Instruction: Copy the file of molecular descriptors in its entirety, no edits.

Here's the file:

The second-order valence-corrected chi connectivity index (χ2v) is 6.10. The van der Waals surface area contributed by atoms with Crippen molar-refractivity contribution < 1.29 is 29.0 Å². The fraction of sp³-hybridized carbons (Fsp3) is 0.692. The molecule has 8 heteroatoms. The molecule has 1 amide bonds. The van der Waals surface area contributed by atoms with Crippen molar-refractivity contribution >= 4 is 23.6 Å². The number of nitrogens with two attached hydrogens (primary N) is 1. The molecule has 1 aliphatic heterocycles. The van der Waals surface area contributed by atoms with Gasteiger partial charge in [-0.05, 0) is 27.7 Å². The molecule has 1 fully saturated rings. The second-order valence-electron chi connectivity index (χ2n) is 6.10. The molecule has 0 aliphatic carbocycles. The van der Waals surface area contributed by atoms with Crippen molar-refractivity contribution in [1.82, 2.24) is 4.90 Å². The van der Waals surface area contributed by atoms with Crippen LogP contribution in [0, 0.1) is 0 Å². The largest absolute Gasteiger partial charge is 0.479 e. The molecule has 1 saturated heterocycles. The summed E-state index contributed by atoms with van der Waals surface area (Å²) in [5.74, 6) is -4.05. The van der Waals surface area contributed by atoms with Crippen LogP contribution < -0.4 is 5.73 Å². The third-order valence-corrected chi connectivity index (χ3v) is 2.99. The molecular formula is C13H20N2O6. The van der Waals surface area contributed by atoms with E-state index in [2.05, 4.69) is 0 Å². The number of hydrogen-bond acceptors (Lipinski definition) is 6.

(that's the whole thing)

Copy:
The second-order valence-corrected chi connectivity index (χ2v) is 6.10. The van der Waals surface area contributed by atoms with Crippen molar-refractivity contribution < 1.29 is 29.0 Å². The fraction of sp³-hybridized carbons (Fsp3) is 0.692. The molecule has 8 heteroatoms. The molecule has 1 amide bonds. The van der Waals surface area contributed by atoms with Crippen molar-refractivity contribution >= 4 is 23.6 Å². The number of nitrogens with two attached hydrogens (primary N) is 1. The molecule has 1 aliphatic heterocycles. The van der Waals surface area contributed by atoms with Gasteiger partial charge in [-0.05, 0) is 27.7 Å². The molecule has 1 fully saturated rings. The second-order valence-electron chi connectivity index (χ2n) is 6.10. The molecule has 0 aliphatic carbocycles. The van der Waals surface area contributed by atoms with Crippen molar-refractivity contribution in [1.82, 2.24) is 4.90 Å². The van der Waals surface area contributed by atoms with Crippen LogP contribution in [0, 0.1) is 0 Å². The largest absolute Gasteiger partial charge is 0.479 e. The molecule has 1 saturated heterocycles. The summed E-state index contributed by atoms with van der Waals surface area (Å²) in [5.74, 6) is -4.05. The van der Waals surface area contributed by atoms with Crippen LogP contribution < -0.4 is 5.73 Å². The third-order valence-corrected chi connectivity index (χ3v) is 2.99. The molecular formula is C13H20N2O6. The van der Waals surface area contributed by atoms with E-state index in [2.05, 4.69) is 0 Å². The number of hydrogen-bond acceptors (Lipinski definition) is 6.